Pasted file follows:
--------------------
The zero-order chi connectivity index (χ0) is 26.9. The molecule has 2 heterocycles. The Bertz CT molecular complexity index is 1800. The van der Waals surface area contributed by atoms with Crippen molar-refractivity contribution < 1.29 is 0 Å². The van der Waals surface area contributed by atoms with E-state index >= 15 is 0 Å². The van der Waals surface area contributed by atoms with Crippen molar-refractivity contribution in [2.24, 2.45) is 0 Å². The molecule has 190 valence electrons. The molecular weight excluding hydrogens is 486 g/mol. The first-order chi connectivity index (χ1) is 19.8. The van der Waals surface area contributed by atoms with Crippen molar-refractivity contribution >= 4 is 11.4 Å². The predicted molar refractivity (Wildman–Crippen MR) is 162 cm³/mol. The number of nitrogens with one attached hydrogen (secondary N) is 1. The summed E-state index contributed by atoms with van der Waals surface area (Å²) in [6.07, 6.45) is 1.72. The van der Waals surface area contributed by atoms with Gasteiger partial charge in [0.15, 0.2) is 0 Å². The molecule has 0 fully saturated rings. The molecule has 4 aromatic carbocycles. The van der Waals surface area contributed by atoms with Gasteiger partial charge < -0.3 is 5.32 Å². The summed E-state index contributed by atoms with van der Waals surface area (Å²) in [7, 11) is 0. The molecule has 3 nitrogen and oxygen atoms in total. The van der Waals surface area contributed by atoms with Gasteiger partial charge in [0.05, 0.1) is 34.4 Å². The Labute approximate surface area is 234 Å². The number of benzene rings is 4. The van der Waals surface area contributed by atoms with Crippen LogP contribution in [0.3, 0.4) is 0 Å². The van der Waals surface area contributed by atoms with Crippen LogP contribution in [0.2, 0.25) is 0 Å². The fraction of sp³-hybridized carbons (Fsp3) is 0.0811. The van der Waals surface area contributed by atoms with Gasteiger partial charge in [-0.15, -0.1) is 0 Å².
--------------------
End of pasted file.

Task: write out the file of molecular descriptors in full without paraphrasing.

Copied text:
The zero-order chi connectivity index (χ0) is 26.9. The molecule has 2 heterocycles. The Bertz CT molecular complexity index is 1800. The van der Waals surface area contributed by atoms with Crippen molar-refractivity contribution < 1.29 is 0 Å². The van der Waals surface area contributed by atoms with E-state index >= 15 is 0 Å². The van der Waals surface area contributed by atoms with Crippen molar-refractivity contribution in [2.24, 2.45) is 0 Å². The molecule has 190 valence electrons. The molecular weight excluding hydrogens is 486 g/mol. The first-order chi connectivity index (χ1) is 19.8. The van der Waals surface area contributed by atoms with Crippen molar-refractivity contribution >= 4 is 11.4 Å². The predicted molar refractivity (Wildman–Crippen MR) is 162 cm³/mol. The number of nitrogens with one attached hydrogen (secondary N) is 1. The summed E-state index contributed by atoms with van der Waals surface area (Å²) in [6.07, 6.45) is 1.72. The van der Waals surface area contributed by atoms with Gasteiger partial charge in [0.15, 0.2) is 0 Å². The molecule has 0 fully saturated rings. The molecule has 4 aromatic carbocycles. The van der Waals surface area contributed by atoms with Gasteiger partial charge < -0.3 is 5.32 Å². The summed E-state index contributed by atoms with van der Waals surface area (Å²) in [7, 11) is 0. The molecule has 3 nitrogen and oxygen atoms in total. The van der Waals surface area contributed by atoms with Gasteiger partial charge in [0.05, 0.1) is 34.4 Å². The Labute approximate surface area is 234 Å². The number of benzene rings is 4. The van der Waals surface area contributed by atoms with Crippen LogP contribution in [0.3, 0.4) is 0 Å². The van der Waals surface area contributed by atoms with Crippen LogP contribution in [0.2, 0.25) is 0 Å². The fraction of sp³-hybridized carbons (Fsp3) is 0.0811. The van der Waals surface area contributed by atoms with Gasteiger partial charge in [-0.15, -0.1) is 0 Å².